- The Washington Times - Wednesday, April 14, 2021

A conservative political action committee on Wednesday launched an online petition to block the unconditional release of John W. Hinckley Jr., the man who tried to assassinate President Ronald Reagan.

Citizens for the Republic, a conservative group founded by Reagan in 1977, said Hinckley must remain under some kind of supervision.

Lawyers for Hinckley last week said he plans to ask a federal court to live without restrictions imposed since he was discharged from a Washington psychiatric hospital in 2016.

Hinckley, who has resided in Williamsburg, Virginia, since his release has lived under increasingly fewer restrictions, but his lawyers did not spell out what an unconditional release would mean for him.

Citizens for the Republic say removing any restrictions from Hinckley would be a mistake.

“The least we can do to honor the memory of President Reagan and Jim Brady is to make sure Hinckley remains under some kind of supervision,” the group said in a statement, referring to James Brady, the White House press secretary who was also wounded in the shooting.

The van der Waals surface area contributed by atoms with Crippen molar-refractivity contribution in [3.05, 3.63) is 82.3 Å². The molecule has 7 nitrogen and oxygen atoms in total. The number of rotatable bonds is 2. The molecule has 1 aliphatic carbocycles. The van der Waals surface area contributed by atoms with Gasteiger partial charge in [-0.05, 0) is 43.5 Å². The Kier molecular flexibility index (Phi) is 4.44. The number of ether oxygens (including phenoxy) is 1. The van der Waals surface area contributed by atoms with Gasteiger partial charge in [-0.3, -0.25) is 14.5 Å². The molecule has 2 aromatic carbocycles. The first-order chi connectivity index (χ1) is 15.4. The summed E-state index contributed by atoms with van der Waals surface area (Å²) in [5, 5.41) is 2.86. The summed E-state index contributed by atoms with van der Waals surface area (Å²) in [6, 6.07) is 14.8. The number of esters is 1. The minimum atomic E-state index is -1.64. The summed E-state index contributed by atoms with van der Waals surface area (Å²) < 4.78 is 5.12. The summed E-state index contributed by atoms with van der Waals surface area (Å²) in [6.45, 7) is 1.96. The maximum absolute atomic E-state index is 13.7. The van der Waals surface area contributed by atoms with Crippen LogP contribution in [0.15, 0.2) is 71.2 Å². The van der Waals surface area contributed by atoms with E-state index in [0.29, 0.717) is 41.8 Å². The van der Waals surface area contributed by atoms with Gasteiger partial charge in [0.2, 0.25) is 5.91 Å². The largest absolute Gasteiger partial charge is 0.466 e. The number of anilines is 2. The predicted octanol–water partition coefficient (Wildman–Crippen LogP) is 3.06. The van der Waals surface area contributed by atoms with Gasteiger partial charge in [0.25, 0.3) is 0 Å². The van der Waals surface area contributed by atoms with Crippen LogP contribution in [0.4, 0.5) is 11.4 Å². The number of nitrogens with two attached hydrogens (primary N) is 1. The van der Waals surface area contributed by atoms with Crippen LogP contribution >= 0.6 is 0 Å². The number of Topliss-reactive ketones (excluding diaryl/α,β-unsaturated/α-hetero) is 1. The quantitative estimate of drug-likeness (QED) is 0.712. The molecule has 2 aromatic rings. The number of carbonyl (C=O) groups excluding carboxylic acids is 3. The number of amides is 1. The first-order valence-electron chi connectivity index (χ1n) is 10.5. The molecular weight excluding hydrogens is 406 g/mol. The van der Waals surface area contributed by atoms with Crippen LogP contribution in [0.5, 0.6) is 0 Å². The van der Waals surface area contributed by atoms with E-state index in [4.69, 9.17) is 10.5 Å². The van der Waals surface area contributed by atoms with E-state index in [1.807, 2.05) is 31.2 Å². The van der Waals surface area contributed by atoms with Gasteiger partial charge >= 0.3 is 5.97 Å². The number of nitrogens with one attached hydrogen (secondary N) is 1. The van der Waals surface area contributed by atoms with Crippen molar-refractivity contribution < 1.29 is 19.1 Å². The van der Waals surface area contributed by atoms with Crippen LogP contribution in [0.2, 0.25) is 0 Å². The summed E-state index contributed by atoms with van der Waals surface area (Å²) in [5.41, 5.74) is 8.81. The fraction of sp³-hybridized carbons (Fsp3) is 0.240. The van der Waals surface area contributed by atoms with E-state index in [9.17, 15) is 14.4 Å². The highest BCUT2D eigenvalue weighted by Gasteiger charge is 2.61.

“Let’s not forget that Hinckley nearly killed a sitting president and that Jim Brady’s death was eventually ruled a homicide from the injuries Hinckley caused. The Left has already used the attempt on Reagan as a political football when a Clinton-appointed judge released him from his hospital five years ago; it’s imperative people know what’s going on before an even bigger mistake is made,” the statement continued.

Hinckley was 25 when he shot Reagan outside a Washington hotel in March 1981. The shooting paralyzed Brady and injured two others.

At the time of the incident, Hinckley was suffering from acute psychosis and was obsessed with the actress Jodie Foster. Jurors found him not guilty by reason of insanity, concluding he needed mental health treatment, not prison.

A new risk assessment conducted last summer found Hinckley to be mentally stable and at low risk for another psychotic episode. It also said there would be a “low likelihood” he would re-offend.

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